Acting veterans make it easier for 'Stand Up Guys' director Fisher Stevens

The Fresno BeeJanuary 31, 2013 

It's not unusual for directors to have a wish list of actors they want for their movie. Maybe it was lack of experience directing feature films or just optimism, but once Fisher Stevens saw the script for "Stand Up Guys," he knew there were only three guys who could play the aging con men -- Al Pacino, Christopher Walken and Alan Arkin.

He got all three of the A-list players.

"I had acted with Alan before and done some readings with Al. Plus, I knew Chris," Stevens says.

He's happy now that all three came on board, but there were moments during the shooting where Stevens wondered what he was thinking casting such strong actors to star in only his second attempt at directing a feature film.

Stevens' behind-the-camera work includes the documentary "Crazy Love," the low-budget feature "Just a Kiss" and episodes of the TV show "Early Edition." Complicating his limited experience was that he had just 30 days to shoot "Stand Up Guys," about half the time Pacino's accustomed to when making a movie.

It made it easier that the stars were so committed to the project. They even helped him add to the original script by Noah Haidle.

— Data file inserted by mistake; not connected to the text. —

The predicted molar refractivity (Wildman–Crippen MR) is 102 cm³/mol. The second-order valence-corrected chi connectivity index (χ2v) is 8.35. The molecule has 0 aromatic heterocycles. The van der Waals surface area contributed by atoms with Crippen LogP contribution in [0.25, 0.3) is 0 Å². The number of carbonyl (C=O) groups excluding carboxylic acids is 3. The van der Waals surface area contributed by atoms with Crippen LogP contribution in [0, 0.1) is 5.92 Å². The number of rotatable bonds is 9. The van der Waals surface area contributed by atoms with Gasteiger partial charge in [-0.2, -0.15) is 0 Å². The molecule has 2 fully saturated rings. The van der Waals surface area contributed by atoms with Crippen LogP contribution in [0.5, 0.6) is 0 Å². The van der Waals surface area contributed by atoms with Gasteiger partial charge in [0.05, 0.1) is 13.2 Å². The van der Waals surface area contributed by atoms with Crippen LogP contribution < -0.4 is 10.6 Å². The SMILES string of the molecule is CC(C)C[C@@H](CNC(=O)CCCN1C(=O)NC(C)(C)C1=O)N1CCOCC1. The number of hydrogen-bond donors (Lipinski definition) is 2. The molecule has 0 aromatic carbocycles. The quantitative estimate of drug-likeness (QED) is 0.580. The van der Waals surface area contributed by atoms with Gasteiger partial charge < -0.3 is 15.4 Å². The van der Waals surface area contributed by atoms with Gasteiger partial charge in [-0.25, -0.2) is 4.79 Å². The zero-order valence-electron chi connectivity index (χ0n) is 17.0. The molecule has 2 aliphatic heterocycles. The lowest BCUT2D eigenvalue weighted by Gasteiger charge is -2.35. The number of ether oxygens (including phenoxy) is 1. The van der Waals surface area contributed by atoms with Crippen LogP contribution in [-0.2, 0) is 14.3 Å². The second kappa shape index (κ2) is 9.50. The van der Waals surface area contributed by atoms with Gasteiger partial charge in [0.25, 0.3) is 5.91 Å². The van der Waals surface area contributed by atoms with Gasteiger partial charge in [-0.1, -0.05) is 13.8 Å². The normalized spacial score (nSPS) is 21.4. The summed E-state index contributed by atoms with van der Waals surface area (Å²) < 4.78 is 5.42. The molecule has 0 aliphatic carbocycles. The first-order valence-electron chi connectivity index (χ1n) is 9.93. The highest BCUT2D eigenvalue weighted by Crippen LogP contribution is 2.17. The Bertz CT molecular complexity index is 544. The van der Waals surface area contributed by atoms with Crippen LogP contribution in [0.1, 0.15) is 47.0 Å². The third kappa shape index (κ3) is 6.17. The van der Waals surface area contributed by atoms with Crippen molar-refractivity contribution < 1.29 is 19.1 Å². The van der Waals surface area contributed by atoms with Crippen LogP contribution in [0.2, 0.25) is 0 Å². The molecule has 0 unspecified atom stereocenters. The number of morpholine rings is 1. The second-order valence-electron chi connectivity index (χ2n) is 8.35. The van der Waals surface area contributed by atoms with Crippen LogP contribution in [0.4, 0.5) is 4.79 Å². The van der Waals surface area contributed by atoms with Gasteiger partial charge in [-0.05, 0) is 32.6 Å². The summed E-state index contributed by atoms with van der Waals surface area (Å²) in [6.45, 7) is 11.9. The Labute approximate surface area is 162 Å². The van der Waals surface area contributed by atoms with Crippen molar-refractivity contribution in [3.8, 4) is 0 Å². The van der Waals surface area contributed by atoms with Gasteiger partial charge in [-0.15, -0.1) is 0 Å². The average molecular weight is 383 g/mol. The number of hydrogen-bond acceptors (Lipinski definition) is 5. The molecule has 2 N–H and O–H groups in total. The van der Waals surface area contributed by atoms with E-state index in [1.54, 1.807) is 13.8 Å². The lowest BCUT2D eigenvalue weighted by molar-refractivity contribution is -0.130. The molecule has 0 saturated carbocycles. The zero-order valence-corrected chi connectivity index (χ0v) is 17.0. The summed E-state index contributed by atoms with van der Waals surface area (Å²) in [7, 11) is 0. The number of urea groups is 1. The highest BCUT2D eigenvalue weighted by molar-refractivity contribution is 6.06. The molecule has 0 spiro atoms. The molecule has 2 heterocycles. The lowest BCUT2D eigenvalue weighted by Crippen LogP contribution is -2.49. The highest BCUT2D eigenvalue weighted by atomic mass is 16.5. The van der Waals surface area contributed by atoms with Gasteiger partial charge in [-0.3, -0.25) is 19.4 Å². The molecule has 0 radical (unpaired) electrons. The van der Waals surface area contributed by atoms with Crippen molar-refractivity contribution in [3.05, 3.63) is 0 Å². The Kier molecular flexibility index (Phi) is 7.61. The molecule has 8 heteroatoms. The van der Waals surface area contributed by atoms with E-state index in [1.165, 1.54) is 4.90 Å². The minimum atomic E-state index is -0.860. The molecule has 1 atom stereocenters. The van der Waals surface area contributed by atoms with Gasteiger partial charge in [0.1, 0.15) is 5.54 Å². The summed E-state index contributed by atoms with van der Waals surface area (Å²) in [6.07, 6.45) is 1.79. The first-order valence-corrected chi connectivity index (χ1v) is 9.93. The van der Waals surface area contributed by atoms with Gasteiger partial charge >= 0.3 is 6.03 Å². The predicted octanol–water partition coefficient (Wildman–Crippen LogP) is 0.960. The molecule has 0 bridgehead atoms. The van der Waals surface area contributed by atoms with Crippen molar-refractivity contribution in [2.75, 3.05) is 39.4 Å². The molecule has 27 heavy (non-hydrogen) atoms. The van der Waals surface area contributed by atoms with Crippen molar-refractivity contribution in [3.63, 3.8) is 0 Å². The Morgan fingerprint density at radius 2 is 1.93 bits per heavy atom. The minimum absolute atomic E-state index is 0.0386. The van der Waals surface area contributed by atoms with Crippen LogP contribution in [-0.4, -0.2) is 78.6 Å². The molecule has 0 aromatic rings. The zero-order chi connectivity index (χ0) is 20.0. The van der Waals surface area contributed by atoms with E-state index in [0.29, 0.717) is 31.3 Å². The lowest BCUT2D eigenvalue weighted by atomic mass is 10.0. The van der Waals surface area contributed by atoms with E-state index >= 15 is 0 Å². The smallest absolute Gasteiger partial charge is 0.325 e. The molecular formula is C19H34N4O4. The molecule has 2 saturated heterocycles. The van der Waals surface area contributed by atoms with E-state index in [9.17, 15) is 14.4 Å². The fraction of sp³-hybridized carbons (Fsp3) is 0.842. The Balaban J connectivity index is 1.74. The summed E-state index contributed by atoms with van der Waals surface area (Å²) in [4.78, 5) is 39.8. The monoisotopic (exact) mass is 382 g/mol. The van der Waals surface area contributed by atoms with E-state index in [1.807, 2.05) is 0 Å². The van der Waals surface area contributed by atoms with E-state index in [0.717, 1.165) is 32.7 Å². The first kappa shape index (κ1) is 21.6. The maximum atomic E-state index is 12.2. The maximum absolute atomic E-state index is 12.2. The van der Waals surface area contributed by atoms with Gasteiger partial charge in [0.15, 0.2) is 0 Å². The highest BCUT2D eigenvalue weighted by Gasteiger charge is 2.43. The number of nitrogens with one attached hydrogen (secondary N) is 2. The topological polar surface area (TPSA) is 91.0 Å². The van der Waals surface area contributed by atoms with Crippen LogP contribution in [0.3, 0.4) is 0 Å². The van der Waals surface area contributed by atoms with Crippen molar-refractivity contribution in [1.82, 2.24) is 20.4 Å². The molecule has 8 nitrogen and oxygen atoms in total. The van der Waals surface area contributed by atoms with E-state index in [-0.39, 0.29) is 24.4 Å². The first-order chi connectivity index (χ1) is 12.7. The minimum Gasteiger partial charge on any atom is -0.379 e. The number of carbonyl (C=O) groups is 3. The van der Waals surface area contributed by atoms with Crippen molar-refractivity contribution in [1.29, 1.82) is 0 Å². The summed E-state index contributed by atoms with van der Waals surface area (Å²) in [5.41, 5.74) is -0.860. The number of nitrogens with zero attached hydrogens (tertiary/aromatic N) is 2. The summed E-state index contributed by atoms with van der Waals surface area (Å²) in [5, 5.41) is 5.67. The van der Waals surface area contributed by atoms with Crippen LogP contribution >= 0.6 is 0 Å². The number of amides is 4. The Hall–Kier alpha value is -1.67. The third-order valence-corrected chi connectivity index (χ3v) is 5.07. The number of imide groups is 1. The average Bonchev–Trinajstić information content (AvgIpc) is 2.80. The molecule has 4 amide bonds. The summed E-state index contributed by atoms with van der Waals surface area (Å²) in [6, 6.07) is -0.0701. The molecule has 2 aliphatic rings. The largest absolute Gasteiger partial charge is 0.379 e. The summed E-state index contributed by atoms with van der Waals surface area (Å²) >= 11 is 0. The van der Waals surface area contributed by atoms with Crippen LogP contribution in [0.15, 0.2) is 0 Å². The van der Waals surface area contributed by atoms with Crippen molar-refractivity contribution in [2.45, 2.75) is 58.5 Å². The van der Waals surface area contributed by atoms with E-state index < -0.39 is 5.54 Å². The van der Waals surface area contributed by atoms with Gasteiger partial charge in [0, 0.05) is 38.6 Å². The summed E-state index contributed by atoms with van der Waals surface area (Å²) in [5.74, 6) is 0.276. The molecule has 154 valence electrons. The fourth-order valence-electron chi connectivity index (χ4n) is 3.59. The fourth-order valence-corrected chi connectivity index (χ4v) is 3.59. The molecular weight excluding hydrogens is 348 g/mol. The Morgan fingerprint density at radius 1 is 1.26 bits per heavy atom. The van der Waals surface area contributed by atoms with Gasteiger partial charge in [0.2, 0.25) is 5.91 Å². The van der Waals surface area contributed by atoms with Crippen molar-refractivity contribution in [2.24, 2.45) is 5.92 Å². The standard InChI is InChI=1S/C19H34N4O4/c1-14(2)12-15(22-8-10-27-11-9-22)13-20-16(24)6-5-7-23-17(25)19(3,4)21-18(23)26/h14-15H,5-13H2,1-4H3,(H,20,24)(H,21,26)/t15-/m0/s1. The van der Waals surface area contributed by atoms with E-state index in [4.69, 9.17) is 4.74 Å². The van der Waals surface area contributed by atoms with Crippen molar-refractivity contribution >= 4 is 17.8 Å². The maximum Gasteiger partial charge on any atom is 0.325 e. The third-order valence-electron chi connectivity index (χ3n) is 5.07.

"Although most of the movie was shot according to the script, they came up with several improvised lines. We were at Al's house on a Saturday rehearsing when Chris and Al started telling this wild story," Stevens says.

It was about how they had heard there were some places where men used bee stings to make them look more sexually prominent. Stevens found the story so hilarious that he added a scene in a brothel where they could share it.

Walken plays a guy who doesn't have a cellphone or use a computer. A discussion of how he would make phone calls ends with Walken pulling from his pocket a small film cannister packed with quarters.

Stevens spent a lot of time on elements such as the sound track and the lighting. Most of the music is from the '70s, but Jon Bon Jovi wrote a song for the film. As for the lighting, Stevens went for a very natural look that often created dark shadows. It fit well with his actors, who used little or no makeup.

The Chicago native may be a relative directing novice, but he's a veteran when it comes to understanding acting. He made his motion picture debut in the 1981 horror film 'The Burning" and has appeared in films such as "The Flamingo Kid," "Short Circuit" and TV shows such as "Early Edition" and "Numb3rs."

He also had a role on the TV series "Lost." Stevens admits he's not 100% certain what happened on the show, but because they were such a great group of actors and directors to work with, he was happy to go back to Hawaii when he got cast to play a chauffeur in the series finale.

TV and movie critic Rick Bentley can be reached at (559) 441-6355, rbentley@fresnobee.com or @RickBentley1 on Twitter. Read his blog at fresnobeehive.com.

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